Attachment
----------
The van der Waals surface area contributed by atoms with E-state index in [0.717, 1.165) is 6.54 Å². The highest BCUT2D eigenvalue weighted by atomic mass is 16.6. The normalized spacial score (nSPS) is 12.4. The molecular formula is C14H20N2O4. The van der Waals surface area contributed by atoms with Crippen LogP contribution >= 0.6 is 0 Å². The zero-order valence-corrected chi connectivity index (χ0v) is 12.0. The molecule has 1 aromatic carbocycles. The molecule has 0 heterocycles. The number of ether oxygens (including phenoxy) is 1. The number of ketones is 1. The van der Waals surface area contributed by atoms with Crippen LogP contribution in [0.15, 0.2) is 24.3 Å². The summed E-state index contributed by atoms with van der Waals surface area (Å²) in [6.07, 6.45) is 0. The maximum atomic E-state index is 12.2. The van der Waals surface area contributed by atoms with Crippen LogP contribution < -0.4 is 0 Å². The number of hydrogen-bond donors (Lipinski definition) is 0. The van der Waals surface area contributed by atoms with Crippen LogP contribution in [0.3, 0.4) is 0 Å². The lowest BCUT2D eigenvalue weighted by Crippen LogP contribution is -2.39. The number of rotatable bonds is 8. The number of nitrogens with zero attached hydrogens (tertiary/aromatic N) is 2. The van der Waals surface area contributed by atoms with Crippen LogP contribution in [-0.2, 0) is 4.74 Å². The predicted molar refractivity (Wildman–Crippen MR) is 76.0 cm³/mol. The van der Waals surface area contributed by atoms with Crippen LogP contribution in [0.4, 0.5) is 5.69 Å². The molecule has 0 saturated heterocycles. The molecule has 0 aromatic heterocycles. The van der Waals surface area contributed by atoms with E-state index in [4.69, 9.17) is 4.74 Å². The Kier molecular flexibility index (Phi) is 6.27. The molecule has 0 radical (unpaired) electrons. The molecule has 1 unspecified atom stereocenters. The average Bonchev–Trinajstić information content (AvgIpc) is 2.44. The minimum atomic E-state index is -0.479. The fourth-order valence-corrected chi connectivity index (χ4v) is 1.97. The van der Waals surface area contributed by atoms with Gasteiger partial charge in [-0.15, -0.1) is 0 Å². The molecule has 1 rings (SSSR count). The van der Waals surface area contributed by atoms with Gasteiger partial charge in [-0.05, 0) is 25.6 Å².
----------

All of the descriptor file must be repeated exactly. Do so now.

The van der Waals surface area contributed by atoms with E-state index in [0.717, 1.165) is 6.54 Å². The highest BCUT2D eigenvalue weighted by atomic mass is 16.6. The normalized spacial score (nSPS) is 12.4. The molecular formula is C14H20N2O4. The van der Waals surface area contributed by atoms with Crippen LogP contribution >= 0.6 is 0 Å². The zero-order valence-corrected chi connectivity index (χ0v) is 12.0. The molecule has 1 aromatic carbocycles. The molecule has 0 heterocycles. The number of ether oxygens (including phenoxy) is 1. The number of ketones is 1. The van der Waals surface area contributed by atoms with Crippen LogP contribution in [0.15, 0.2) is 24.3 Å². The summed E-state index contributed by atoms with van der Waals surface area (Å²) in [6.07, 6.45) is 0. The maximum atomic E-state index is 12.2. The van der Waals surface area contributed by atoms with Crippen LogP contribution < -0.4 is 0 Å². The number of hydrogen-bond donors (Lipinski definition) is 0. The van der Waals surface area contributed by atoms with Crippen LogP contribution in [0.3, 0.4) is 0 Å². The lowest BCUT2D eigenvalue weighted by Crippen LogP contribution is -2.39. The number of rotatable bonds is 8. The number of nitrogens with zero attached hydrogens (tertiary/aromatic N) is 2. The van der Waals surface area contributed by atoms with Crippen LogP contribution in [-0.2, 0) is 4.74 Å². The predicted molar refractivity (Wildman–Crippen MR) is 76.0 cm³/mol. The van der Waals surface area contributed by atoms with Crippen LogP contribution in [0.4, 0.5) is 5.69 Å². The molecule has 0 saturated heterocycles. The molecule has 0 aromatic heterocycles. The van der Waals surface area contributed by atoms with E-state index in [4.69, 9.17) is 4.74 Å². The Kier molecular flexibility index (Phi) is 6.27. The molecule has 0 radical (unpaired) electrons. The molecule has 1 unspecified atom stereocenters. The average Bonchev–Trinajstić information content (AvgIpc) is 2.44. The minimum atomic E-state index is -0.479. The fourth-order valence-corrected chi connectivity index (χ4v) is 1.97. The van der Waals surface area contributed by atoms with Gasteiger partial charge in [-0.15, -0.1) is 0 Å². The molecule has 1 rings (SSSR count). The van der Waals surface area contributed by atoms with Gasteiger partial charge in [-0.05, 0) is 25.6 Å².